Come October, Alaskans will see and hear the Campaign to Regulate’s ads on television and radio, Bickford said. The campaign has spent around $500,000 to reserve that air time.
That represents a huge portion of the $700,000 in contributions the Campaign to Regulate has filed with the Alaska Public Offices Commission. Most of the campaign’s donations have come from the national group Marijuana Policy Project, based in Washington, D.C.
Vote No on 2 has criticized the group’s influx of money from the Marijuana Policy Project, saying that outsiders are pushing marijuana commercialization on the state. Bickford said Friday that such criticism was simply a distraction.
Meanwhile, Vote No on 2 had filed $40,487 in contributions as of Friday, according to APOC. The largest donation, $25,000, came from Chenega Corp., an Alaska Native village corporation.
Spokesperson Charles Fedullo said the group had counted roughly 80 to 100 volunteers in its ranks.
Deputy treasurer for Vote No on 2, Deborah Williams, said Friday “tremendous momentum” was building to defeat the ballot measure.
Constituency groups working within Vote No on 2 are “in the formation stage,” Williams said. Those include “Attorneys Against Ballot Measure 2,” “Physicians Against Ballot Measure 2,” and “Athletes Against Ballot Measure 2,” the latter being spearheaded by Alaska Olympian Rosey Fletcher.
Karen Compton, a stay-at-home mother of two, is heading “Mothers Against Ballot Measure 2.” So far the group is comprised of a handful of “influential moms,” Compton said. The group isn’t trying to raise money, but would be using social media to get its message out and talking with various organizations about its position.
As part of Vote No on 2, Compton said the group’s role is to help mothers identify with the campaign. “I think people identify (with a group) when they see people like them or people they know who have taken a stand,” she said.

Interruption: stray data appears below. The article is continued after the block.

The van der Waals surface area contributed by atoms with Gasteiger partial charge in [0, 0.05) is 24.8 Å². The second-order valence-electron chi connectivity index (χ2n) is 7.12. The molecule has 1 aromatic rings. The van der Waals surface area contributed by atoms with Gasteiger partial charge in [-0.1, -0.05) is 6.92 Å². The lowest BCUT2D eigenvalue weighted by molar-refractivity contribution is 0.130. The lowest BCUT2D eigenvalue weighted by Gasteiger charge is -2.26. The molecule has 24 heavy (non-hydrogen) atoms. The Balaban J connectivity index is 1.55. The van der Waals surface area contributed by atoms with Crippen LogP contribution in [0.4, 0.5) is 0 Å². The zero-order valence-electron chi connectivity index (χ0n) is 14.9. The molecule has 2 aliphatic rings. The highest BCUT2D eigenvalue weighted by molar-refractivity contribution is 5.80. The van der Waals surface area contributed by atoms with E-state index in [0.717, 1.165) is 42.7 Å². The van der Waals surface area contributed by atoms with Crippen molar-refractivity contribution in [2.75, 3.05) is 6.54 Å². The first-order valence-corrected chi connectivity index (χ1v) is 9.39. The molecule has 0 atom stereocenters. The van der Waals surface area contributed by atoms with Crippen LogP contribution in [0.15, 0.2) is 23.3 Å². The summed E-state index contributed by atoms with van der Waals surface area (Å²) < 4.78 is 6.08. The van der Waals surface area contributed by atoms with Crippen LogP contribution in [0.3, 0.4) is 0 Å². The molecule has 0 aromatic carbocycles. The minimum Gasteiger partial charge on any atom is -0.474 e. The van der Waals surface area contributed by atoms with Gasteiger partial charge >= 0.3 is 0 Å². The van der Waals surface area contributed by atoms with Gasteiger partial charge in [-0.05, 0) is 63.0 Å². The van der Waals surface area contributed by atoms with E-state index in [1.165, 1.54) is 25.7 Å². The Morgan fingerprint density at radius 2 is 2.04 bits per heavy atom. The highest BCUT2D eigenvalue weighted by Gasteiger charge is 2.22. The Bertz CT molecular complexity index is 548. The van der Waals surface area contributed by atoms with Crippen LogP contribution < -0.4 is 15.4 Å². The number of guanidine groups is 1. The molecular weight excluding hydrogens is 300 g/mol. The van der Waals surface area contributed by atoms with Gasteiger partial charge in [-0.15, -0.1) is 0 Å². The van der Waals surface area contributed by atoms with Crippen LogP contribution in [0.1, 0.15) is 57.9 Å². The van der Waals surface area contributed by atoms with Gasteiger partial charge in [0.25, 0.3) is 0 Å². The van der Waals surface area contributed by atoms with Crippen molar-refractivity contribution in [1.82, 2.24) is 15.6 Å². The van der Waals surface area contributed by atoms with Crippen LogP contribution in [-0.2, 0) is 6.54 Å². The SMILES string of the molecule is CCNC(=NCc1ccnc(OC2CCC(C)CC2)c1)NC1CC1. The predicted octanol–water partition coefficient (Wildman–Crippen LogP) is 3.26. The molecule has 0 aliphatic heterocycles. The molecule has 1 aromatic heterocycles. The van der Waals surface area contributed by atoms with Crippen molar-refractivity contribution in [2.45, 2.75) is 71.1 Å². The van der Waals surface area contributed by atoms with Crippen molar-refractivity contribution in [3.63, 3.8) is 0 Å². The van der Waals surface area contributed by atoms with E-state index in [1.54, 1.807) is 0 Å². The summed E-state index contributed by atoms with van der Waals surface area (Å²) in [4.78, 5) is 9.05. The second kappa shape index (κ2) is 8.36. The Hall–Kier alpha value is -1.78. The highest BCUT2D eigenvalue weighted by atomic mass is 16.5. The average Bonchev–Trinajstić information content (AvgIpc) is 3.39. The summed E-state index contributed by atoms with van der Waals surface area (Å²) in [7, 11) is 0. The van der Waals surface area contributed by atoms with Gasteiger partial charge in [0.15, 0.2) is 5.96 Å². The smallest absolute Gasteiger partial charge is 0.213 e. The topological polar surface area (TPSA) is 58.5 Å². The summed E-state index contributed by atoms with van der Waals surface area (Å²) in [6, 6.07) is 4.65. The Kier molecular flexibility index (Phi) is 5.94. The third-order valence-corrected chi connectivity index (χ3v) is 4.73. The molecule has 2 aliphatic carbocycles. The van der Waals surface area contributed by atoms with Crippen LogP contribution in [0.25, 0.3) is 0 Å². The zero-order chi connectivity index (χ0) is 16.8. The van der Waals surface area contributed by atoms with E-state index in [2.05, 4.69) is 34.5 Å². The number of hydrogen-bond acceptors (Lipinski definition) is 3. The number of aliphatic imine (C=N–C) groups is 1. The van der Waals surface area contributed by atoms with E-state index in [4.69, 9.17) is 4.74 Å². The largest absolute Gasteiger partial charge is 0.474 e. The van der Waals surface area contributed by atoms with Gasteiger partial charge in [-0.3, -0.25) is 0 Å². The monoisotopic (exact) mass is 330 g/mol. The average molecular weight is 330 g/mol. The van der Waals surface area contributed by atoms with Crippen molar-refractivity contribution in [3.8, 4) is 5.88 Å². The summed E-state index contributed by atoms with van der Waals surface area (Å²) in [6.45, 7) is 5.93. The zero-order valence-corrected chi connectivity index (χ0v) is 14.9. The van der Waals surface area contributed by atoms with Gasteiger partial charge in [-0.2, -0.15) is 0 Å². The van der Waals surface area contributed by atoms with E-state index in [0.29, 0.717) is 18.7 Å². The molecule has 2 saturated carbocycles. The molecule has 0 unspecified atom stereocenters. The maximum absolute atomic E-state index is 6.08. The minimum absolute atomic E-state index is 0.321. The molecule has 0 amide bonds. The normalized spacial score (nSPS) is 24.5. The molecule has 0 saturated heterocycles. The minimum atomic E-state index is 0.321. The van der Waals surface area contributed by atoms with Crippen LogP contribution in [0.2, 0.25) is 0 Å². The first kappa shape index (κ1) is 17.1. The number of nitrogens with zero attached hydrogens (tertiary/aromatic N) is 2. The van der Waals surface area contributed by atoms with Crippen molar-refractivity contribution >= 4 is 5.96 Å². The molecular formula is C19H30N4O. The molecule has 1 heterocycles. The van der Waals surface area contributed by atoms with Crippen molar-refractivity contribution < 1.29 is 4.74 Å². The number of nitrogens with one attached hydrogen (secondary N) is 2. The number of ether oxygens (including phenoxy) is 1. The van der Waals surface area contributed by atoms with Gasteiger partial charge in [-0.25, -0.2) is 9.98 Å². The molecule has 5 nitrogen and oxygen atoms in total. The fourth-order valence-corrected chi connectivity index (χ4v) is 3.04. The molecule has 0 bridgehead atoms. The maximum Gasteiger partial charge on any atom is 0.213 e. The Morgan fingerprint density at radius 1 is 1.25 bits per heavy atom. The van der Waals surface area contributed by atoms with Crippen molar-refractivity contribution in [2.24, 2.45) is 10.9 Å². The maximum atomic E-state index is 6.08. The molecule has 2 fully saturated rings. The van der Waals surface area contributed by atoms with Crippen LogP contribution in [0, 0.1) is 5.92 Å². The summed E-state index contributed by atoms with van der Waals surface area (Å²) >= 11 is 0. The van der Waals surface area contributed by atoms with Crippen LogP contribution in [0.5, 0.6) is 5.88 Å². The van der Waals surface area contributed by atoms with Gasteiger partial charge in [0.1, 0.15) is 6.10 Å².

Meanwhile, numerous organizations continue to come out against the initiative. The Alaska Republican Party passed a resolution in May opposing the ballot measure. The Alaska Chamber of Commerce issued a resolution in opposition in late August. The Alaska Conference of Mayors , Doyon Ltd., and Alaska Asthma Coalition are among the other groups that have come out in opposition of the measure.
Bickford said the Campaign to Regulate wasn’t surprised, or concerned, by the endorsements. “Ultimately, it won’t be politicians and business groups and organizations deciding this issue,” he said. He noted the ballot measure endorsements from the Alaska Libertarian Party and the Alaska Democratic nominee for U.S. House of Representatives, Forrest Dunbar, among others.
In the weeks ahead, Vote No on 2 will be “getting the word out through community forums, through one-on-one conversations, (and) through the debates that are coming up,” Williams said.
Eight public hearings on the initiative will be held in the month of September, in Nome, Barrow, Juneau, Ketchikan, Anchorage, the Matanuska-Susitna Borough, Bethel and Fairbanks. The complete schedule is available on the lieutenant governor’s website .